Now if you’re a fan of the Twilight series, you’ll want to drive the 60 miles to Port Angeles to check out Bella Italia Ristorante, the location of Edward and Bella’s first date.
The restaurant has become something of a pilgrimage site for fans of the books and movies. The owners of Bella Italia have embraced their connection to Twilight, and they even offer a special “Twilight Menu” with items like the “Bella Pizza” and the “Edward spaghetti.” Whether you’re a die-hard fan or just curious to see what all the fuss is about, Bella Italia is worth a visit.
7. Lake Quinault
While Lake Quinault obviously isn’t in Forks itself, it’s still one of the biggest draws in the area and you’ll likely pass this direction on your way to or from Forks.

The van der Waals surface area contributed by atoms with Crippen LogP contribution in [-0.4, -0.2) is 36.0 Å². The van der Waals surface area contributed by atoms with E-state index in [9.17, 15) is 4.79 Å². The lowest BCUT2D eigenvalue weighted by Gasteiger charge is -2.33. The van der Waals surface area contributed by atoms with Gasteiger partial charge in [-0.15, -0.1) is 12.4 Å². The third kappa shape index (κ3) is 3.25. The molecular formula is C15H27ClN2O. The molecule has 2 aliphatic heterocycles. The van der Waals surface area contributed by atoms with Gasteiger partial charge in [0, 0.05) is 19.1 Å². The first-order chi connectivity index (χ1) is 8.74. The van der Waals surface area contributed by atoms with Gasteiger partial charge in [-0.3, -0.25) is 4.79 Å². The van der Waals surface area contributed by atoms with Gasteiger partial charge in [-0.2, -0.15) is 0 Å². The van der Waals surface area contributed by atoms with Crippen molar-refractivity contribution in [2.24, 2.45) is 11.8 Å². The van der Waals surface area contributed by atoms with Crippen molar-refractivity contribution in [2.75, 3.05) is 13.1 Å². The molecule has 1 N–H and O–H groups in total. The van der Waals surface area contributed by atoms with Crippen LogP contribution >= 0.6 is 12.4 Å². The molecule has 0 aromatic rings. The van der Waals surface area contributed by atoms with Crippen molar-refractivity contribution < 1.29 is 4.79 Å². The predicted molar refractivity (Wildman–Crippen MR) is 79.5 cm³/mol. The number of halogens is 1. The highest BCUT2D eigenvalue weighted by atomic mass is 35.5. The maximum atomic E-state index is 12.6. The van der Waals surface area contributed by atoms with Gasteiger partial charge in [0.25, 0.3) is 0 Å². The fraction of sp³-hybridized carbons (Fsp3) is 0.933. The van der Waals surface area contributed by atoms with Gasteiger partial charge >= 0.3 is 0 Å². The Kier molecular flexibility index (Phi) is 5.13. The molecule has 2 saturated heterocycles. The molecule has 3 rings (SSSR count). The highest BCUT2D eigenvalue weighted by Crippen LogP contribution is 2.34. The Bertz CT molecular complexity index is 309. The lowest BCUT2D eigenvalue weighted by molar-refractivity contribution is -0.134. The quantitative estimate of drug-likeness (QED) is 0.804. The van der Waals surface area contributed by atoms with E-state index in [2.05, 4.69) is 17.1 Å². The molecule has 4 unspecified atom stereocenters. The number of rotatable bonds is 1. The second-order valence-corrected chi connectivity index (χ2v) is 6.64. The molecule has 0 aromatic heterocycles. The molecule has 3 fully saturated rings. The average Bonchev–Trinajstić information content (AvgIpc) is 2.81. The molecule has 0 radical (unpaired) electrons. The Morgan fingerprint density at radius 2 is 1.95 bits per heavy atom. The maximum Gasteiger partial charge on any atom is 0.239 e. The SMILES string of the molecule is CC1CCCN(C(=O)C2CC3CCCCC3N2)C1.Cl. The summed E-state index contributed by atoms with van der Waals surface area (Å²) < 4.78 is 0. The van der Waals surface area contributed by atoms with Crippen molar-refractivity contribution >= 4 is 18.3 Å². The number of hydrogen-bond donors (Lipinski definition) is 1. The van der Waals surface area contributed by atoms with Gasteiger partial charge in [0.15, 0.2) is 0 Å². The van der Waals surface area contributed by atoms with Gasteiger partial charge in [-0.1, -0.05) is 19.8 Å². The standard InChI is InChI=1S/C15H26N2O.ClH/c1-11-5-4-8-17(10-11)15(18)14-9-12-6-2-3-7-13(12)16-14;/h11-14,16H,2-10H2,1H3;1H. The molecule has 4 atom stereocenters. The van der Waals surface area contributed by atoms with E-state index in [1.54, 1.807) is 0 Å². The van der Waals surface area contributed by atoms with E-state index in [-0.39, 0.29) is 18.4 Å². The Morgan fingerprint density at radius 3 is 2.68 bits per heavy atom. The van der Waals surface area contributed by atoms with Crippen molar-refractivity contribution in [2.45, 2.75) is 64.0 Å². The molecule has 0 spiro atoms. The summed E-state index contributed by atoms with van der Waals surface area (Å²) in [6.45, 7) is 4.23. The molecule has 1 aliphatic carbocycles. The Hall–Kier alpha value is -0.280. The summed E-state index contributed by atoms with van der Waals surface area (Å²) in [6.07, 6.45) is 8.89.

Nestled in the Olympic National Forest, Lake Quinault is a true hidden gem.
Surrounded by towering evergreens and pristine wilderness, the lake is a popular destination for hiking, fishing, and camping. However, its most iconic feature is the magnificent Quinault Lodge. Constructed in 1926 from massive logs harvested from the surrounding forest, the lodge is truly a sight to behold.
Inside, guests can enjoy a cozy fire in the lobby, or take in stunning views of the lake from one of the many Adirondack chairs on the front lawn. Whether you’re looking for an exhilarating outdoor adventure or a peaceful place to relax, Lake Quinault is sure to please.
For those looking for a fun-filled outdoor adventure, kayaking on Lake Quinault is the perfect activity. Set in the stunning Olympic National Park, the lake features crystal-clear waters and gorgeous mountain views.